When the story of the Holocaust became more fully known, there was recognition that the sin of the Nazis was not the only sin involved--there was the silence on the part of the churches and of other nations as they learned about it during the war. When we know of the hate and the hate-crimes against lesbians and gays, we should not be silent; we have a responsibility to fight it. Our silence encourages it and makes us guilty.
Pastor Paul Duke is preaching about the sufferings of gays and lesbians:
Whose fault is this? It's the fault of us all. It's the fault of any of us who make jokes about gay people, who insult them with the use of demeaning names. It's the fault of us who are silent when others do these things or when they publish lies about what homosexuality is. And it's the fault of us who don't provide a safe place and a caring response to those of homosexual orientation. Who knows how many hundreds of thousands of lives have been lost - to violence, to suicide, to drugs, to promiscuity, to AIDS, to shattered self-esteem, to life forever outside the doors of the church - because we have participated in or by silence colluded with the demeaning and the ostracizing of homosexual people. In this respect there is blood on the hands of the church. And that's what has driven me more than anything else to talk with you as I am doing. I have had a vision of Christ at the judgment asking, "Why were you silent?" Why has the church abandoned these children of God to despair and to death? When people are lost and dying by the millions you don't pontificate about sexual morality, you reach out to them, you give them a safe place, you listen, you talk, you love with the love of Christ.6-7
You and I realize that the people in our churches are ignorant about the truths I have already stated about homosexuals and homosexuality. They must be made to realize that honesty and integrity demand they make judgments on the basis of knowledge and not on groundless feelings and prejudice. It's like the race hatreds and segregated churches of a few decades ago; most church people know better now and our churches are at least open to all. The same must happen with this issue. I think of the homespun philosopher Josh Billings' saying, "The longer I live the more I find it necessary to reexamine those things about which I was once most certain." The church can't begin its reexamination too soon.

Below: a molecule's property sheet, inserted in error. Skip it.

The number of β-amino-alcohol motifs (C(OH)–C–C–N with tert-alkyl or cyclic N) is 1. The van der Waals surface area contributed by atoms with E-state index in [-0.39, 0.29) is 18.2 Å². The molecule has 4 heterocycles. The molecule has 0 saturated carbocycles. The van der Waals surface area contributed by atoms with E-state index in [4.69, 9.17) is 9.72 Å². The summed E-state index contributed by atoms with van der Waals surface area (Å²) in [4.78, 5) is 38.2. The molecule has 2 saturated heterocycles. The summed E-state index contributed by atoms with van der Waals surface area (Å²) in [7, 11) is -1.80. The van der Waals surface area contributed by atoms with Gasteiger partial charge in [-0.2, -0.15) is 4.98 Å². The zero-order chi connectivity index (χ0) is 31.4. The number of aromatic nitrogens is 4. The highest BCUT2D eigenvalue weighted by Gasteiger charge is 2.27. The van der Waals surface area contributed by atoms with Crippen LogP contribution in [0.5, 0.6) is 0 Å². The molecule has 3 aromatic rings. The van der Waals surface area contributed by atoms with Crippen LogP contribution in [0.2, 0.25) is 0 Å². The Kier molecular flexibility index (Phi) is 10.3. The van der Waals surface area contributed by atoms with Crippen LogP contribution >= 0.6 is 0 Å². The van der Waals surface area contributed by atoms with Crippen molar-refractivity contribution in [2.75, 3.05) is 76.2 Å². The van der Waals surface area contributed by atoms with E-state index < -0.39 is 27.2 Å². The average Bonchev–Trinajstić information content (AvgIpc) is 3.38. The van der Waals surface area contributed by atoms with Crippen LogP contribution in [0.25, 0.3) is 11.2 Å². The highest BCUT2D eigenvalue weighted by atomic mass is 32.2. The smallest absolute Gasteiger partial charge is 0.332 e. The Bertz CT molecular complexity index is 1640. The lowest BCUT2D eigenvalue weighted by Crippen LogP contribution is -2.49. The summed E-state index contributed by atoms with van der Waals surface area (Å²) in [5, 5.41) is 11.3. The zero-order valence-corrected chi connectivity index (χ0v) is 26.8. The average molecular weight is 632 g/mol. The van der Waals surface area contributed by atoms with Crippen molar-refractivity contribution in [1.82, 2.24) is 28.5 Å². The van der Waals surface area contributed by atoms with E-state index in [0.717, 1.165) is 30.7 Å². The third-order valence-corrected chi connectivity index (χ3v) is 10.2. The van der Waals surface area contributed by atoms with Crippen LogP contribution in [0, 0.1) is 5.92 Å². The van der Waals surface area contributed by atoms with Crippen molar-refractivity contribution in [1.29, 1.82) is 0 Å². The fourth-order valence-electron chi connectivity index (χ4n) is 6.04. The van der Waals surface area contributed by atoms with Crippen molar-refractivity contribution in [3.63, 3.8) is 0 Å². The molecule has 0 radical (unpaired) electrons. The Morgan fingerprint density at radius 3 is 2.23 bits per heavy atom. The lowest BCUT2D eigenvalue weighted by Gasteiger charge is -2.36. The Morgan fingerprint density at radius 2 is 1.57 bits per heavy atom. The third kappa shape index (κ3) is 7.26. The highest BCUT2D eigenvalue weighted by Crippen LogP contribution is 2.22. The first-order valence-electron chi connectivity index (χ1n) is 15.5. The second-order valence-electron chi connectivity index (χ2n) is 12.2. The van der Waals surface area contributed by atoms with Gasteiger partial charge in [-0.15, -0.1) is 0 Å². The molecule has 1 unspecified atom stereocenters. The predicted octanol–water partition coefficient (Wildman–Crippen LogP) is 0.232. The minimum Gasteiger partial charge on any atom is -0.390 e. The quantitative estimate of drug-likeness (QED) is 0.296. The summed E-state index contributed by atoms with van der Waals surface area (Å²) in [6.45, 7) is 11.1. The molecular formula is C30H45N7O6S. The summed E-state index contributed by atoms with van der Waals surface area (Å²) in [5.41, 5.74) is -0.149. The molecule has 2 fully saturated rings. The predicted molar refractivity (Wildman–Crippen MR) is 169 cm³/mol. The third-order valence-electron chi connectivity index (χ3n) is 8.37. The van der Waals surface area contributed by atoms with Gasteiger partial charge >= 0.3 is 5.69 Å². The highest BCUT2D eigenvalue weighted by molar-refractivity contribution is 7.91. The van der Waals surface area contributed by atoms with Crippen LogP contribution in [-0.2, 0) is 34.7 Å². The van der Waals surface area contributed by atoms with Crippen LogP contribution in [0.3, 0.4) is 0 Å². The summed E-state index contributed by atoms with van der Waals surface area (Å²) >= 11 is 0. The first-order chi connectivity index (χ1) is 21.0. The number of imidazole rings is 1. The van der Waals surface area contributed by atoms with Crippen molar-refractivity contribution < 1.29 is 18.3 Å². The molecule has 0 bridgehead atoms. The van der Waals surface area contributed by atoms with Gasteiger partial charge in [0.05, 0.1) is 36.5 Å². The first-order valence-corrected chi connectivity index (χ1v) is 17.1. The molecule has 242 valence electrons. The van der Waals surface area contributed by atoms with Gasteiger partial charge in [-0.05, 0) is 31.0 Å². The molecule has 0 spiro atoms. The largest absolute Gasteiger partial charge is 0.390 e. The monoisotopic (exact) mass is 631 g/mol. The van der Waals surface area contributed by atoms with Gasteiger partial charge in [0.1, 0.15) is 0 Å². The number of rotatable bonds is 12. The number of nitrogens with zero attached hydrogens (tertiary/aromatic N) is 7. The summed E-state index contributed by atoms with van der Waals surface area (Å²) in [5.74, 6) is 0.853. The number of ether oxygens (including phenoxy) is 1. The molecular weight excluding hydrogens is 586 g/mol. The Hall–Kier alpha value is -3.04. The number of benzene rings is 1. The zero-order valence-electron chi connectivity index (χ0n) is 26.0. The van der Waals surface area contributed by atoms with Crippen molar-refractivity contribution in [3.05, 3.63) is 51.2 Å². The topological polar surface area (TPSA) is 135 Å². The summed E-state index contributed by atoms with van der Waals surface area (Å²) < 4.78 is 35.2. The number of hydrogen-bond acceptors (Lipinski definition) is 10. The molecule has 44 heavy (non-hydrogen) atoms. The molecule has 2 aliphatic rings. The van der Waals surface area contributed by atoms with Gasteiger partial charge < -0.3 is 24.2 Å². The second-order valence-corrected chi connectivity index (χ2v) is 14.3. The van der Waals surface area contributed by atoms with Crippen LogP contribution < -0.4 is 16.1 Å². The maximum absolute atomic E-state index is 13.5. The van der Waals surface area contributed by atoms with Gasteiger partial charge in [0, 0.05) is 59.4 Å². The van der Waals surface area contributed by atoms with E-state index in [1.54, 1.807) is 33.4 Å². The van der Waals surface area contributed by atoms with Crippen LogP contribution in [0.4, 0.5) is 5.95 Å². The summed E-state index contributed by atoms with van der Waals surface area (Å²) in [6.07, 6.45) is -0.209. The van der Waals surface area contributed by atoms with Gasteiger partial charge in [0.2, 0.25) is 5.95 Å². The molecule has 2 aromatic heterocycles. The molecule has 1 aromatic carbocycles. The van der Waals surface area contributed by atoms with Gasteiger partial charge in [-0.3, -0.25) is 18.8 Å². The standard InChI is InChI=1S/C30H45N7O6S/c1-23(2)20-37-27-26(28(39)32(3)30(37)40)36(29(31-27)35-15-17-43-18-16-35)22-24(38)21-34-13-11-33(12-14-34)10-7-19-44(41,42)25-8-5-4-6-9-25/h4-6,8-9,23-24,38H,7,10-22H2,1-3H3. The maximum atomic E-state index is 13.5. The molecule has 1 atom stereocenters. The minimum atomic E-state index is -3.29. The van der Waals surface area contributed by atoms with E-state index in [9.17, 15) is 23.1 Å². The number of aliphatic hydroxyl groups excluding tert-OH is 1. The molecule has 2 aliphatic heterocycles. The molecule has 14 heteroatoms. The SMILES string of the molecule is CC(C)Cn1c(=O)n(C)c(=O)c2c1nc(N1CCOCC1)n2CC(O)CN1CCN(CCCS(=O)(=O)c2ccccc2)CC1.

I've given a lot of space to the church here, but that's where we both have our hearts. And our churches are so terribly wrong here, just as they were in the sixties with the race issue and 150 years ago with slavery. All the wonderful things our churches are doing and the immeasurable importance they are to our society can't cover up our woeful failures in this matter.
Seven. Gays and lesbians in general have the potential for outstanding character and accomplishment; some may have greater potential than most heterosexuals to be exceptional persons.
It is well known that while certain characteristics are dominant in men and others dominant in women, all people have some of both characteristics. Psychologists have found that the gay man has an exceptional supply of feminine characteristics (enough that he falls in love with a man -?), and the lesbian has an exceptional supply of male characteristics (enough that she falls in love with a woman -?). Psychologists are recognizing that this special combination of characteristics in homosexuals often results in their having exceptional potential.